John H. Krystal, M.D., Editor of Biological Psychiatry and affiliated with both Yale University School of Medicine and the VA Connecticut Healthcare System, comments: There has been growing evidence that the compromise of immune function associated with depression influences the outcomes of infectious diseases and cancer. Antidepressant treatments are beginning to be studied for their potential positive effects on immune function. He adds that the paper by Evans et al. suggests that antidepressant treatment may have positive effects on natural killer cell activity in cells isolated from individuals infected with HIV with and without depression. This type of bridge between the brain and the rest of the body deserves further attention. Dr. Evans agrees, noting that these findings begin to pave the way towards initiating clinical studies addressing the potential role of serotonergic agents and substance P antagonists in improving natural killer cell innate immunity, possibly delaying HIV disease progression and extending survival with HIV infection.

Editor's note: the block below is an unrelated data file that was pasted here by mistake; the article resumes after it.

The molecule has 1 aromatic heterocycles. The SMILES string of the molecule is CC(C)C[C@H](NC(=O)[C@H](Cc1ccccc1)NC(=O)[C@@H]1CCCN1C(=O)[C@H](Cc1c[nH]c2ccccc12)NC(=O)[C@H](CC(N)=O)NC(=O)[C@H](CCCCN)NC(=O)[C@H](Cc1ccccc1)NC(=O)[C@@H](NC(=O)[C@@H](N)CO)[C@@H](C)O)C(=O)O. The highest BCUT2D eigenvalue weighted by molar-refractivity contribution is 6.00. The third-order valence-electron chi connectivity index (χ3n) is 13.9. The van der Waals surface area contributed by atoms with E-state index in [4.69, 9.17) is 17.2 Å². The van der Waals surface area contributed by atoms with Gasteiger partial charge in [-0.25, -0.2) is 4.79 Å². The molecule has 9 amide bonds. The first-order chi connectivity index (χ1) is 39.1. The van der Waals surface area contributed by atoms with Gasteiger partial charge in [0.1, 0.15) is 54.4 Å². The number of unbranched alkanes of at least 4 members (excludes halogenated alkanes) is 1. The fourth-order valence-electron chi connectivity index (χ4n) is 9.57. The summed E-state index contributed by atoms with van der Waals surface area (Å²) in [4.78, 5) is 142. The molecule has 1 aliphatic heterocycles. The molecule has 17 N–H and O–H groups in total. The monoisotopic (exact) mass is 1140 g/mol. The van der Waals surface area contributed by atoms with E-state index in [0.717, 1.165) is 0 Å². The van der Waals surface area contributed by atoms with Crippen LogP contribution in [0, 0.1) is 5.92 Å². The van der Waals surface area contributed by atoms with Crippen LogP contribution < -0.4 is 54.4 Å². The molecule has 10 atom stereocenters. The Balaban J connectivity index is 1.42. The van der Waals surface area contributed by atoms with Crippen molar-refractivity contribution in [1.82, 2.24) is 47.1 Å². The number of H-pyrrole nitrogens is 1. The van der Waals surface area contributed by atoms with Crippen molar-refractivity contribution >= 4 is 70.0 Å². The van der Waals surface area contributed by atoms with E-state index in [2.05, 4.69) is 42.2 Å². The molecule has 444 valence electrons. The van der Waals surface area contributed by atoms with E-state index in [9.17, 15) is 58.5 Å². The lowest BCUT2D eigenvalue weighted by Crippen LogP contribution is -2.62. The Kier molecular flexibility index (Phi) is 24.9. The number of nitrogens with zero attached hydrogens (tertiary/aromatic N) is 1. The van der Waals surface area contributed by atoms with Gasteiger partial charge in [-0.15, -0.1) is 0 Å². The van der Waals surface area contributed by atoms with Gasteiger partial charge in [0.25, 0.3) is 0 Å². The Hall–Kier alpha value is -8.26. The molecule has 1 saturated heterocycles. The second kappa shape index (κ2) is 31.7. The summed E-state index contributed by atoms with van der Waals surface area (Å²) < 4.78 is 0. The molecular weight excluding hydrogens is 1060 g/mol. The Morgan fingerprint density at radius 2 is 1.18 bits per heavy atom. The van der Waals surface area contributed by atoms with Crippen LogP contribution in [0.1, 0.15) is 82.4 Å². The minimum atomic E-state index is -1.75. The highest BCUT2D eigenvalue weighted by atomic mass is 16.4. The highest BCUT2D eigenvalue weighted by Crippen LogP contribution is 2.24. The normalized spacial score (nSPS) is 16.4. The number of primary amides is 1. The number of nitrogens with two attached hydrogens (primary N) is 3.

'/>"/>

Contact: Jayne Dawkins
ja.dawkins@elsevier.com
215-239-3674
Elsevier
Source:Eurekalert

Related medicine news :

1. Experimental Antidepressants Offer Faster Relief
2. Newer antidepressants led to less, not more, teen suicides
3. Antidepressants and painkillers - a dangerous combination
4. Antidepressants Boost GI Bleeding Risk
5. Study shows new strategy for developing antidepressants
6. Antidepressants Help HIV-Infected Patients Stick to Treatment
7. Genetics May Determine Antidepressants Effectiveness
8. Antidepressants that are more efficient and faster
9. Antidepressants Can Increase Depression, Impulsivity and Suicide Risk by Decreasing Dopamine
10. As depression symptoms improve with antidepressants, hopelessness can linger
11. Only Severely Depressed Benefit From Antidepressants: Study
Post Your Comments:
*Name:
*Comment:
*Email: